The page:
“For some time, relative calm was maintained in South Ossetia. The peacekeeping force composed of Russians, Georgians and Ossetians fulfilled its mission, and ordinary Ossetians and Georgians, who live close to each other, found at least some common ground….What happened on the night of Aug. 7 is beyond comprehension. The Georgian military attacked the South Ossetian capital of Tskhinvali with multiple rocket launchers designed to devastate large areas….Mounting a military assault against innocents was a reckless decision whose tragic consequences, for thousands of people of different nationalities, are now clear. The Georgian leadership could do this only with the perceived support and encouragement of a much more powerful force. Georgian armed forces were trained by hundreds of U.S. instructors, and its sophisticated military equipment was bought in a number of countries. This, coupled with the promise of NATO membership, emboldened Georgian leaders into thinking that they could get away with a “blitzkrieg” in South Ossetia…Russia had to respond. To accuse it of aggression against “small, defenseless Georgia” is not just hypocritical but shows a lack of humanity.” (“A Path to Peace in the Caucasus”, Mikhail Gorbachev, Washington Post)
Gorbachev’s account is accurate, but leaves out some important details. There aren’t any military installations in Tskhinvali. In fact, there aren’t any military targets at all. It’s an industrial center consisting of lumber mills, manufacturing plants and residential areas. It’s also the home of 30,000 South Ossetians. When Saakashvili ordered the city to be bombed by warplanes and shelled by heavy artillery, he knew that he’d be killing hundreds of civilians in their homes and neighborhoods. But he ordered the bombing anyway.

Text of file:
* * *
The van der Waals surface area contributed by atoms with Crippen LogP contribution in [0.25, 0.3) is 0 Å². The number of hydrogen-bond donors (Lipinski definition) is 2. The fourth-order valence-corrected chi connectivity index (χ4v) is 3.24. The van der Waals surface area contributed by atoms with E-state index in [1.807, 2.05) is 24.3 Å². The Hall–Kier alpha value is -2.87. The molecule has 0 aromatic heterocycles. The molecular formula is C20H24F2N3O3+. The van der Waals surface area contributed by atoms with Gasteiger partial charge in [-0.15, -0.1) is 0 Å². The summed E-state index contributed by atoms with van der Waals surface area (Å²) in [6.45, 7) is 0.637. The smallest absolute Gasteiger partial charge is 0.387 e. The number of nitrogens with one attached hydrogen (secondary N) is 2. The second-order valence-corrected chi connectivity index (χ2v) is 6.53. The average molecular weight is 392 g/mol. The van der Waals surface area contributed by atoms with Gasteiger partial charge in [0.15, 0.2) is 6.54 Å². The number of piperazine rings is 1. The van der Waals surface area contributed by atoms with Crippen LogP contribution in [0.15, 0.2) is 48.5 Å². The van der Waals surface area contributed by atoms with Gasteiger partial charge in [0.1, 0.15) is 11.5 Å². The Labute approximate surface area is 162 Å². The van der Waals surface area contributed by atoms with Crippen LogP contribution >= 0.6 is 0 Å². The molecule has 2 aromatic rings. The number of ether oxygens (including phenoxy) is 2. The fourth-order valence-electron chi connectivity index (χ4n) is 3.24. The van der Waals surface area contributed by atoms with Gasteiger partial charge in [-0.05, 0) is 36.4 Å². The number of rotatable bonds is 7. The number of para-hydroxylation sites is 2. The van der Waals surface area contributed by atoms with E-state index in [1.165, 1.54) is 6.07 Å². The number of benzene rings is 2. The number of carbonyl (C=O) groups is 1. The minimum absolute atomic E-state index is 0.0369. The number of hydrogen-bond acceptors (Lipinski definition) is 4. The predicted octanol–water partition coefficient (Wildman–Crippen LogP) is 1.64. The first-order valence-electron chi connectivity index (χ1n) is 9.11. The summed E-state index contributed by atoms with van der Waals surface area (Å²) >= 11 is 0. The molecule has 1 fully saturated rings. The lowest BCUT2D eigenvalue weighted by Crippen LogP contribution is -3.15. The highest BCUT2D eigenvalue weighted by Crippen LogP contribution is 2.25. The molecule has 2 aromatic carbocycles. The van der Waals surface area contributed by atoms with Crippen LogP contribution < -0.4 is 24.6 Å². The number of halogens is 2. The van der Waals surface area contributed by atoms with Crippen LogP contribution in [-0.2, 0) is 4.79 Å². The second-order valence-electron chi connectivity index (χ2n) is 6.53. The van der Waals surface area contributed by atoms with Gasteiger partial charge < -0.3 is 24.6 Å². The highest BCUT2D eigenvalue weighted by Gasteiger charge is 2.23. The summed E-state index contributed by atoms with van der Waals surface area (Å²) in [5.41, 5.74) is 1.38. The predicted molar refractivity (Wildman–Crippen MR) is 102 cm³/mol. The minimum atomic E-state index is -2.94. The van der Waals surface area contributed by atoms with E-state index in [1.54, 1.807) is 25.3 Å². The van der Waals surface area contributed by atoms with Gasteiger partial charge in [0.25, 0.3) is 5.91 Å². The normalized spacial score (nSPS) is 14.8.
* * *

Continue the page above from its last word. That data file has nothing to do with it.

The Georgian army entered the city unopposed after most of the townspeople had fled across the border into Russia. The old and infirm huddled in their basements while the tanks rumbled bye firing at anything that moved. Some critics have compared the assault to Israel’s invasion of Gaza where the full force of a modern army was used against a civilian population. It’s a fair comparison.
Less than 24 hours after the initial invasion, Russian armored units swarmed over the border and into Tskhinvali scattering the Georgian army without a fight. Journalist Michael Binyon summed it up like this, “The attack was short, sharp and deadly—enough to send the Georgians fleeing in humiliating panic.” Indeed, the Georgians retreated in such haste that many of them left their weapons behind. They simply dropped their guns and ran. It was a complete rout and another black-eye for the US-trained army.
By the time Tskhinvali was liberated, the downtown area was in engulfed in flames and the bodies of those who had been killed by sniper-fire were strewn along the streets and sidewalks. The city’s only hospital had been reduced to smoldering rubble. All told, more than 2,000 civilians were killed in an operation that was clearly engineered and supported by the Bush White House.
The clash in South Ossetia was a valuable lesson for Putin who had hoped that US/Russia relations would gradually thaw. Now he knows that’s not possible. When another nation kills your people, everything changes. Each side becomes more inflexible and the prospects for peace dim. At the same time, US strategic objectives in Central Asia haven’t changed at all, so Putin must prepare for the next confrontation. That’s why he’s strengthening alliances that challenge US dominance in the region and in the world. That’s why he’s looking for opportunities to weaken US power and erode US prestige. That’s why he wants to dump the dollar. It’s all preparation.
When trouble breaks out, Putin will be ready. Russia is fortunate to have such a leader.